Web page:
Occupy the left or ignore it?

Discussion paper translated by TNI
10 May 2012

Why the traditional Left needs to understand, be willing to be challenged, and fully embrace the Occupy and Indignado movements.


On November 22nd, the Occupy Wall Street activists (OWS) interrupted Barack Obama’s speech in New Hampshire to ask him, using the famous amplified human microphone that has become famous since it was first used on 17th September in South Manhattan, where it was used, to do something about the banks that “are destroying our economy”. They called on Obama to break his silence “and was sending a tacit message that police brutality is acceptable 1”. Having first gained the attention of his own partisans who were trying to swamp the OWS activists’ demands with their own slogans that support his policies, Obama concluded his speech by stating “families like yours, the young people who were here today - and that includes those who interrupted me by chanting - are the reason why I ran for office”.

At the beginning of his presidential campaign, he thus explicitly reached out to the Occupy Wall Street activists, leading them to understand that their demands would be at the centre of his second mandate, should he be elected. But the OWS activists failed to respond to his invitation. The Occupy and Indignad@s movements, and Uncut2 have a very distant relationship with actors in the political sphere, be they Republicans or Democrats, left or right: although they may try to get them to take position, they are in no way prepared to risk any compromise, and refuse to participate in any kind of direct dialogue. These movements are all producing an abundant quantity of intellectual material, written by theactors themselves, such as literature, films, flyers, posters. And the reflexivity, lucidity and maturity of this work is quite remarkable. Readers can only gain by consulting the sites that relay and promote these elements3.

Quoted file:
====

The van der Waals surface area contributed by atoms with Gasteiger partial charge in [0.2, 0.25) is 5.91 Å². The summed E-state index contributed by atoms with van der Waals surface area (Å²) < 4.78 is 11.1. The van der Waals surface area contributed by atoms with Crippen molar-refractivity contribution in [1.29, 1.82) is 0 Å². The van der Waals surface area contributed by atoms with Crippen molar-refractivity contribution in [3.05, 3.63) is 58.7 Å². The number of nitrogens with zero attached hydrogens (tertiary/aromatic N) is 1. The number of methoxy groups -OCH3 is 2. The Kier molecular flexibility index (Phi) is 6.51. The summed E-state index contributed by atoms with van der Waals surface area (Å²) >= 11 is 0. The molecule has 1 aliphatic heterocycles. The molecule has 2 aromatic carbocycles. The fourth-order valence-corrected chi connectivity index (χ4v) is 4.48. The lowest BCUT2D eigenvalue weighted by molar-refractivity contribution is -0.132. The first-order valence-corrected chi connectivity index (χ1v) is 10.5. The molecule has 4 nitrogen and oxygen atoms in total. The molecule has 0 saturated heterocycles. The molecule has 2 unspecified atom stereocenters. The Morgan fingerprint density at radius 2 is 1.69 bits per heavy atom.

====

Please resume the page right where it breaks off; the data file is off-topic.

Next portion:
If the reader then decides to continue, he or she will discover (after a short history of how these movements have developed) some elements reflecting on the issues facing the left as a whole (both social democracy and radical left, parties, associations and trade unions alike), detailed in the successive examination of the reasons for and consequences of their distancing from the traditional left; the importance of direct action and existing outlines; the micro-political impact of these experiments; and finally of an analysis of the historical break that these dynamics represent with the altermondialist actors.

This article is based on long conversations and meetings with the activists of Occupy Wall Street, Occupy London and the French, Spanish and Israeli Indignants and those playing a key role in the Senegalese “Y en a marre” movement. We have chosen to emphasise the commonalities between these movements, even though we are aware that there is a risk of falling into the trap of believing that there is a natural connection between all these movements (whereas they have yet to be built). 

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